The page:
In addition to the typical path of an architecture student who spends her third year studying in Rome, 5th year student Megan Reineccius’s three consecutive trips to Tanzania are a testament to the unique synergy that is possible between architecture and international development. Reineccius has expanded her architecture studies beyond the Notre Dame campus and beyond the Architecture major through the International Development Studies (IDS) minor at the Kellogg Institute for International Studies.
Reineccius first became involved in international development after taking a freshman seminar on African politics with Rev. Robert Dowd, CSC. Interested in exploring the application of architecture beyond the buildings, she decided to join the IDS minor in its inaugural year. “I wanted to think of architecture as more than a building, and of myself as more than an architect. I wanted to use my set of skills to help others,” she said. Reineccius added that the disciplines of architecture and international development are becoming increasingly interrelated since urbanization has created the need for good spaces as an alternative to slums. “Architects should get down to the human level and think about what makes a dignified space, not just a habitable space,” she said.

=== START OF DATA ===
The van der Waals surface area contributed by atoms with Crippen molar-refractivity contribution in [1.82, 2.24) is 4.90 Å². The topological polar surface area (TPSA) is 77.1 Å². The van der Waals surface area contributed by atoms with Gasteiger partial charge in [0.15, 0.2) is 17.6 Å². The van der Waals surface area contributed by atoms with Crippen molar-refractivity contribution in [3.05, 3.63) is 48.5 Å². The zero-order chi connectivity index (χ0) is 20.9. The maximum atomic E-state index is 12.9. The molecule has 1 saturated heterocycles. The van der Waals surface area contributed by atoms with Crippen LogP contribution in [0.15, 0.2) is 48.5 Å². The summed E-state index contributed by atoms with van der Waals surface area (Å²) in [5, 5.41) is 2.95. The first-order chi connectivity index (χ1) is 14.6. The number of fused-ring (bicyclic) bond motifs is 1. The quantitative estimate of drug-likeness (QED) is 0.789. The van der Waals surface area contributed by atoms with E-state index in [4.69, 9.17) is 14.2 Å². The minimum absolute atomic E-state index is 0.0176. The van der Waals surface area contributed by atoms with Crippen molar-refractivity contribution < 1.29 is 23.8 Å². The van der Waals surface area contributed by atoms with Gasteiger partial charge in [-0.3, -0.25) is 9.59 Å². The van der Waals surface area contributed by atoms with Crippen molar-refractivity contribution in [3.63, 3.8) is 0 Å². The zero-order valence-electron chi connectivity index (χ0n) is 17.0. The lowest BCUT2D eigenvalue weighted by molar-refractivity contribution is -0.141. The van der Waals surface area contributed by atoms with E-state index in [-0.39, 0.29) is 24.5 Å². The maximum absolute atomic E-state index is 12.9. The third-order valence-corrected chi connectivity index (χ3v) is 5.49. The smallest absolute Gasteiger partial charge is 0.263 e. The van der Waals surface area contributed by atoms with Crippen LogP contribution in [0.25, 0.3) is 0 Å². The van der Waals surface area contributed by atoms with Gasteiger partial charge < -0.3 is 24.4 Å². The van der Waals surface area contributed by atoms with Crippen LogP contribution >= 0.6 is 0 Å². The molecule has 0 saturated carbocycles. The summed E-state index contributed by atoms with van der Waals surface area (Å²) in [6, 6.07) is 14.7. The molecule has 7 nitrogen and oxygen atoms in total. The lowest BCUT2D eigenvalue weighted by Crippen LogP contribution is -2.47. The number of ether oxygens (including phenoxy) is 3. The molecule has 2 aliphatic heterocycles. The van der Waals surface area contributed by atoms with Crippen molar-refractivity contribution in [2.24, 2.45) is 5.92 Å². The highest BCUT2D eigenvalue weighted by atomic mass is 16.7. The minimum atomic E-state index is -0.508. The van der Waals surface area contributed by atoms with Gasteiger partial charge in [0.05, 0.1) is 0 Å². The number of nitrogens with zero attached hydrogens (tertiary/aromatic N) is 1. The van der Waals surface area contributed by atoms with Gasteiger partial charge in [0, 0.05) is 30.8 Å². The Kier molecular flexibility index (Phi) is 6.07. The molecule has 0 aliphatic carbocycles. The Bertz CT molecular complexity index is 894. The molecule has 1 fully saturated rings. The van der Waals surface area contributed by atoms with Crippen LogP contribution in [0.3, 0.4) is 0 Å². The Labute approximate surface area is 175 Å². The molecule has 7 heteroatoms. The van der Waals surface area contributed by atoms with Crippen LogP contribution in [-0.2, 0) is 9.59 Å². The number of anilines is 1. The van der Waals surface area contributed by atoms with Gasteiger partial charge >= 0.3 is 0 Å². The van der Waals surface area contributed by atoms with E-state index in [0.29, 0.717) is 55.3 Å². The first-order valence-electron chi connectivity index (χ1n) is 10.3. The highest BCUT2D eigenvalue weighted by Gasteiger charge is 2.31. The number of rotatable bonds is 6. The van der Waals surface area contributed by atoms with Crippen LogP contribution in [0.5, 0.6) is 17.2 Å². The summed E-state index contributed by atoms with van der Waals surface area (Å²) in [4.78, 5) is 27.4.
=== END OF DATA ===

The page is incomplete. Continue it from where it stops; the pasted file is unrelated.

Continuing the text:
After her first summer teaching English in a rural village outside of Arusha, Tanzania, Reineccius returned to the village the following year to conduct research about the community’s definition of their built environment and its impact on their lives. Then, last summer, Reineccius went to Zanzibar, a UNESCO World Heritage Site in Tanzania, to investigate how the site’s focus on architecture has encouraged the economic flourishing of the city.
To others who are interested in applying their own academic discipline to international development, Reineccius advises students to “Go for it. The Kellogg Institute is all about students taking initiative. It takes a lot of work but there are huge benefits and people along the way who will help you if you ask.” Several professors helped Reineccius with her own study of international development. Faculty Fellow Jaimie Bleck and two other architecture professors advised Reineccius’s field research. Additionally, Faculty Fellow and director of the Ford Program, Rev. Robert Dowd, CSC, guided Reineccius and other students of the IDS minor through the writing of their capstone essays.
However, some of Reineccius’s favorite experiences in the minor were taking the International Development in Practice I & II courses with Steve Reifenberg, Executive Director of the Kellogg Institute. “The classes put together what we learned about development into a real project. It was the best example of translating theory into practice that I have encountered,” she said.
Reineccius has also had the opportunity to engage with other scholars in international development by presenting her capstone project at conferences both within Notre Dame and nationally. “Having to defend what I researched and obtaining feedback from other scholars was eye-opening. Conducting dialogue with fellow professors and students is one of my favorite parts of international development,” she said.
While Reineccius is not sure where her passion for international development will take her in the future, she is sure that it will influence wherever her next path may lead.